Kennedy, Jean. "Between natural and supernatural," pp. 143-154. In: New currents, ancient rivers: contemporary African artists in a generation of change. Washington, DC: Smithsonian Institution Press, 1992. illus., bibl. refs. (page 191). N7391.65.K46 1992X AFA. OCLC 22389510.

Modern art has fared less well in Eastern and Central Africa than elsewhere on the continent, according to Kennedy's assessment. She locates fewer luminaries and stars, despite the prominent art school at Makerere University and the various workshops in Central Africa. Even so, several names surface in her discussion: Gregory Maloba (1922- ), Sam Ntiro (1923-1994), Elimo Njau (1932- ), Louis Mwaniki (1934- ), Athumani Omari Mwariko (1944- ), Samwel Wanjau (1936- ), Francis X. Nnaggenda (1936- ), Hezbon Owiti (1946- ), Kiure Msangi (1937- ), and Malangatana (1936- ). In Central Africa, she finds even fewer artists worthy of note, except for Liyolo Limbé M'Puanga (1943- ), Tshyela Ntendu, Albert Lubaki, and Clément-Marie Biazin (1924-1981).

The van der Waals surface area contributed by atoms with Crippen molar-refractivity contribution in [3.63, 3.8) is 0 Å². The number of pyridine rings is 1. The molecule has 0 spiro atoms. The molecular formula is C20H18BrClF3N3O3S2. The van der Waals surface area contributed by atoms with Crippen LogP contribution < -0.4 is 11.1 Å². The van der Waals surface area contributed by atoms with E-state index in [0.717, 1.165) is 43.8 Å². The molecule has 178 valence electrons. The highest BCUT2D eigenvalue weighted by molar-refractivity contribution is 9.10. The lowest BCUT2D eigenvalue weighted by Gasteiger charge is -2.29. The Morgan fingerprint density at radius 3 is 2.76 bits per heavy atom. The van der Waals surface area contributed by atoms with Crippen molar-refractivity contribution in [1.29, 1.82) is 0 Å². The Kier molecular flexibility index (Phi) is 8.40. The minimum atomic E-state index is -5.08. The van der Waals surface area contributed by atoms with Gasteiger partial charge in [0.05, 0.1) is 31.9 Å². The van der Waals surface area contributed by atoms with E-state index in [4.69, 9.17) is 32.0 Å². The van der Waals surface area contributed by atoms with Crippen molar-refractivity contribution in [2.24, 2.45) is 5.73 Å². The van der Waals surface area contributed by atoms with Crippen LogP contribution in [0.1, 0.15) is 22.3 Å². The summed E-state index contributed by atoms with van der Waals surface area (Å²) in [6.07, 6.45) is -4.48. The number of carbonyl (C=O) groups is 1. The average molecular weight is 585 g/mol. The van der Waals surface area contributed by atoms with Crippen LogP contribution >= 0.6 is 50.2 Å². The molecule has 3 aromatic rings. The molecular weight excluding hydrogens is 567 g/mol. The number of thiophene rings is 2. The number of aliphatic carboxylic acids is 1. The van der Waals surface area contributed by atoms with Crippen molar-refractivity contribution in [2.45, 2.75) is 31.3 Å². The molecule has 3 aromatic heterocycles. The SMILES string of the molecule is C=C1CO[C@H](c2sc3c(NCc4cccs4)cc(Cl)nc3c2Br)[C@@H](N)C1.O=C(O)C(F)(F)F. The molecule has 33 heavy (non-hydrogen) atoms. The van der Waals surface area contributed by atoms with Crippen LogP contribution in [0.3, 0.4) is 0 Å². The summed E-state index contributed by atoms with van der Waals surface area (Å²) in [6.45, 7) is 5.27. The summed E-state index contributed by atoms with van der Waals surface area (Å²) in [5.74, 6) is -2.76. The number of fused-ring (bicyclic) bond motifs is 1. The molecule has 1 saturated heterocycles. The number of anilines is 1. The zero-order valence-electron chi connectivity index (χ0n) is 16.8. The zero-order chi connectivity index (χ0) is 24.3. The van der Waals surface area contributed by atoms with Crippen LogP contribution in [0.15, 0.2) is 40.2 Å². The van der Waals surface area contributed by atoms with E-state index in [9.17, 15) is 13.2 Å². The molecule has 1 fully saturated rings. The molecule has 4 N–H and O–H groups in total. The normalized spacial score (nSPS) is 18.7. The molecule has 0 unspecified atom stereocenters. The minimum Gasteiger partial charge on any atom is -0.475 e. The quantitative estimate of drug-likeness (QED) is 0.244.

Miller, Judith von D. Art in East Africa: a guide to contemporary art. Nairobi: Africa Book Services (EA), Ltd., 1975. 125pp. illus. (pt. color), map, bibliog. N7397.M54 1975n AFA. OCLC 2035869.

The study of contemporary East African art -- Kenya, Tanzania, Uganda -- really has to begin with Judith Miller's book. She performed a very useful service in compiling this guide: a guide to artists, art movements, art galleries, museums, craft workshops, art schools, art societies, and art competitions. This is a reference book, not an art history text or art criticism, but it lays the necessary foundation.

Reviewed by John F. Povey in Journal of African studies (Los Angeles) 5 (3) fall 1978, pages 375-377.

Museum für Völkerkunde Frankfurt am Main. Wegzeichen: Kunst aus Ostafrika 1974-89 = Signs: art from East Africa 1974-89 / by Johanna Agthe. Frankfurt am Main: Museum für Völkerkunde, 1990. 541pp. illus. (pt color), bibl. refs. (Sammlung, 5: Afrika). N7397.M98 1990 AFA. OCLC 23173107.